China seeks its place in the world, and if not as a hegemon then at least as the dominant power in Asia and the Western Pacific.  With a long history of civil war and foreign domination, its primary goals are (1) stability and (2) defense from invasion.  The Chinese remember very well  the Japanese invasion and domination in the 1930s and 1940s.  But defense is not enough.  It seeks a (3) revision of the Western postwar democratic order, and (4) believes its rightful role is to dominate the Pacific -- at least its immediate sphere of influence in East Asia.  

China uses its population and economic power as an instrument of national dominance .  It operates a mercantilist economy to increase its own economic power and maintain a trade surplus, the proceeds of which only add to its regional and global power.  China’s Silk Road initiative seeks to spread its influence beyond well beyond East Asia, and domestically China desires to maintain its political philosophy of stable if autocratic rule through the Chinese Communist Party, rejecting democracy and democratic values. It seeks to be an example of a different way of living, one without an emphasis on the Western values of freedom and democracy.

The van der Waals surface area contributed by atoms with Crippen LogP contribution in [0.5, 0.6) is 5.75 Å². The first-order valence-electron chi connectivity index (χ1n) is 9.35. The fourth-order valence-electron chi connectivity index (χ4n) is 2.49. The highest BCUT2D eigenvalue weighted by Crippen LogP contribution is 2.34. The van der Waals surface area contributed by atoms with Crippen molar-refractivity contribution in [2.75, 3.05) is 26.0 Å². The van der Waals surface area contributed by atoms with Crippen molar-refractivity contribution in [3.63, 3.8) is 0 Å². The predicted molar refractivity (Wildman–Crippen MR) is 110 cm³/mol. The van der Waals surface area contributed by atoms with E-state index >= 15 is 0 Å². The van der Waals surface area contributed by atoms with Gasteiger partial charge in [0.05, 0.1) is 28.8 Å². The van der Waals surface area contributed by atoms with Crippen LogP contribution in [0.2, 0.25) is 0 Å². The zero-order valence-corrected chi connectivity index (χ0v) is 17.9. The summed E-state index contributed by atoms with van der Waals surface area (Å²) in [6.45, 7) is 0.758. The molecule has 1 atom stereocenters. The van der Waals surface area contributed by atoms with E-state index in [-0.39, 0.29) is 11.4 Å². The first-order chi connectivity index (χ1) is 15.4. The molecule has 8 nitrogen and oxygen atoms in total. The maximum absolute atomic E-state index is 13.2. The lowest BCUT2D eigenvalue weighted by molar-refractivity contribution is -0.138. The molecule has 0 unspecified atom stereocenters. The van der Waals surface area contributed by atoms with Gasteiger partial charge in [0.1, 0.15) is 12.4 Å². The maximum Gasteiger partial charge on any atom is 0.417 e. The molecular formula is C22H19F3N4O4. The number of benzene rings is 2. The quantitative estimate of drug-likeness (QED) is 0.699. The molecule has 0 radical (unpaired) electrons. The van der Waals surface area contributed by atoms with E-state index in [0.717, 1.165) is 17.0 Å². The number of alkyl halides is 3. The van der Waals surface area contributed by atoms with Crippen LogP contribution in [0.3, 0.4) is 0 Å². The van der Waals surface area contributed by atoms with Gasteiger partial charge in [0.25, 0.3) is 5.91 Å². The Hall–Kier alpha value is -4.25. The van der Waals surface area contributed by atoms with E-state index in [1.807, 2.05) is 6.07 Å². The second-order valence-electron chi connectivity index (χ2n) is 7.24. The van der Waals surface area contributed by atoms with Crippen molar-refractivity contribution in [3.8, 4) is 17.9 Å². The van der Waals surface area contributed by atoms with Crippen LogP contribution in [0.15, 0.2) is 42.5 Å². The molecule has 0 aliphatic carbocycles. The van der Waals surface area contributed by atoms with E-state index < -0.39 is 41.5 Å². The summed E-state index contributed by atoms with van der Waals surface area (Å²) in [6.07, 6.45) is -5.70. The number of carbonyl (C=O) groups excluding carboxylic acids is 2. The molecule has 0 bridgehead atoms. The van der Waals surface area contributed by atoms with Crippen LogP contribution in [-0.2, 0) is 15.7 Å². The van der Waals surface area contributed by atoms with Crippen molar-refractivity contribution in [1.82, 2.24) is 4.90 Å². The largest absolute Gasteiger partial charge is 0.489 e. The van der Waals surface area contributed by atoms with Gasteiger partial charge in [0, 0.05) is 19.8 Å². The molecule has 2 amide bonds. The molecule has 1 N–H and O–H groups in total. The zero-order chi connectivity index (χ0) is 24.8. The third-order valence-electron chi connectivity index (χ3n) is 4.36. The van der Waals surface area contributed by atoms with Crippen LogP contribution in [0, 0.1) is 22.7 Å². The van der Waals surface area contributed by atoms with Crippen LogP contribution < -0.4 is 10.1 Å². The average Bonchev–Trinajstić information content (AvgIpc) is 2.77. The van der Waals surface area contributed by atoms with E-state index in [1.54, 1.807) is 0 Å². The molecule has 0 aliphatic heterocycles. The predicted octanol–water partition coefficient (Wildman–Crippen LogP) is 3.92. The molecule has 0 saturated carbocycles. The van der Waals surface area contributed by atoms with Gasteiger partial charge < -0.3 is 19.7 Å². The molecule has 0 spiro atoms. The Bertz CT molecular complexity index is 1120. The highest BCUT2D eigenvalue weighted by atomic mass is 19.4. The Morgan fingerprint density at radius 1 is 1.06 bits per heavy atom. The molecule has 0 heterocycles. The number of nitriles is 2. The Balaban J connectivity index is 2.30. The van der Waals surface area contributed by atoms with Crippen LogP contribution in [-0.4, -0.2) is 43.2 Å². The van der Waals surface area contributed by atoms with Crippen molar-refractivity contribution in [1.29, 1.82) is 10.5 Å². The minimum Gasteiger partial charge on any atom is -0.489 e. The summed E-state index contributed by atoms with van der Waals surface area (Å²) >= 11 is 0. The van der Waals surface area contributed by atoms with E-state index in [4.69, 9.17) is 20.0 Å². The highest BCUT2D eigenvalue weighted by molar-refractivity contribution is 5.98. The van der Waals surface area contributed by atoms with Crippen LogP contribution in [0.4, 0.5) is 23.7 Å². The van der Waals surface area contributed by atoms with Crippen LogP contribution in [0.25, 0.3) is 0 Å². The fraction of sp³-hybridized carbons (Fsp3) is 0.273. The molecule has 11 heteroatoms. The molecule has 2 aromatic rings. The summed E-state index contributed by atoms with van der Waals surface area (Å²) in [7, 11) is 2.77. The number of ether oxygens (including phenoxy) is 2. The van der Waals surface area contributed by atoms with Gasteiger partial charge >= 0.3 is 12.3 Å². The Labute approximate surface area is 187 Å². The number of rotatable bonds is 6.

To carry out this new mission, China has to break up the existing Western order that has existed since the end of World War II.  This would require pushing the United States entirely out of the western Pacific, causing the U.S. to separate away from from its Asian allies, particularly Japan, South Korea, Taiwan, the Philippines, and even Australia.  China’s illegitimate expansion into the East and South China Seas are an necessary and critical first step in revising the existing order, one designed to test American commitments and make America’s allies insecure.  The hope is this will in turn force them to follow China’s leadership to security and safety while having them abandon the United States as a guarantor of their safety., independence, and freedom.